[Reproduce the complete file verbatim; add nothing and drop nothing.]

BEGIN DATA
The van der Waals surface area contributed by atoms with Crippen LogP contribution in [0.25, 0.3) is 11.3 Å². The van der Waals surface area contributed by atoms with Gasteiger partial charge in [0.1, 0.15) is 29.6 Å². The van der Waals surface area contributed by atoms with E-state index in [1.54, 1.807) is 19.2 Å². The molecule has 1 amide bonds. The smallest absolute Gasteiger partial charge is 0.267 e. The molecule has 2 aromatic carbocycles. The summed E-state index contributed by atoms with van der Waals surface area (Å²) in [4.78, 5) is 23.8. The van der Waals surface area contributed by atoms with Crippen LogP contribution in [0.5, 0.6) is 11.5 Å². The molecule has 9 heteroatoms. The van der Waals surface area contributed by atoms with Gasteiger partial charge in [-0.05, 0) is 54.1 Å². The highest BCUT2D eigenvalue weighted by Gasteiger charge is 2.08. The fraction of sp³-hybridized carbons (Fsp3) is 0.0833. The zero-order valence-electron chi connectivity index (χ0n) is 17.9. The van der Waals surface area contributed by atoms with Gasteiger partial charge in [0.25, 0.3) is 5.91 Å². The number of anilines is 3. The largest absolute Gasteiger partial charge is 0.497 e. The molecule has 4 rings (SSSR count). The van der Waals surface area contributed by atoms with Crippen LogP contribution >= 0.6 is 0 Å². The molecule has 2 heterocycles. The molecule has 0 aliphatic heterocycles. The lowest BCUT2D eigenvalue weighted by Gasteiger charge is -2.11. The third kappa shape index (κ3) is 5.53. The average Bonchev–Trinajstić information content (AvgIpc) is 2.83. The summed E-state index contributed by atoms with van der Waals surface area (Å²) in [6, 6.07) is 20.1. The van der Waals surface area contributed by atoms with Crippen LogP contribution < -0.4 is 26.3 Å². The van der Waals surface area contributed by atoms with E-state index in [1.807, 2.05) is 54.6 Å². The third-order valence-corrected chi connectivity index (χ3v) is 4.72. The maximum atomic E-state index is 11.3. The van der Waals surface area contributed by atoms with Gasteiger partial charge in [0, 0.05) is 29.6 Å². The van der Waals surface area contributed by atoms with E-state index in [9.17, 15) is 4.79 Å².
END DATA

The van der Waals surface area contributed by atoms with Crippen LogP contribution in [0.25, 0.3) is 11.3 Å². The van der Waals surface area contributed by atoms with Gasteiger partial charge in [0.1, 0.15) is 29.6 Å². The van der Waals surface area contributed by atoms with E-state index in [1.54, 1.807) is 19.2 Å². The molecule has 1 amide bonds. The smallest absolute Gasteiger partial charge is 0.267 e. The molecule has 2 aromatic carbocycles. The summed E-state index contributed by atoms with van der Waals surface area (Å²) in [4.78, 5) is 23.8. The van der Waals surface area contributed by atoms with Crippen LogP contribution in [0.5, 0.6) is 11.5 Å². The molecule has 9 heteroatoms. The van der Waals surface area contributed by atoms with Gasteiger partial charge in [-0.05, 0) is 54.1 Å². The highest BCUT2D eigenvalue weighted by Gasteiger charge is 2.08. The fraction of sp³-hybridized carbons (Fsp3) is 0.0833. The zero-order valence-electron chi connectivity index (χ0n) is 17.9. The van der Waals surface area contributed by atoms with Gasteiger partial charge in [0.25, 0.3) is 5.91 Å². The number of anilines is 3. The largest absolute Gasteiger partial charge is 0.497 e. The molecule has 4 rings (SSSR count). The van der Waals surface area contributed by atoms with Crippen LogP contribution >= 0.6 is 0 Å². The molecule has 2 heterocycles. The molecule has 0 aliphatic heterocycles. The lowest BCUT2D eigenvalue weighted by Gasteiger charge is -2.11. The third kappa shape index (κ3) is 5.53. The average Bonchev–Trinajstić information content (AvgIpc) is 2.83. The summed E-state index contributed by atoms with van der Waals surface area (Å²) in [6, 6.07) is 20.1. The van der Waals surface area contributed by atoms with Crippen LogP contribution < -0.4 is 26.3 Å². The van der Waals surface area contributed by atoms with E-state index in [1.807, 2.05) is 54.6 Å². The third-order valence-corrected chi connectivity index (χ3v) is 4.72. The maximum atomic E-state index is 11.3. The van der Waals surface area contributed by atoms with Gasteiger partial charge in [0, 0.05) is 29.6 Å². The van der Waals surface area contributed by atoms with E-state index in [9.17, 15) is 4.79 Å².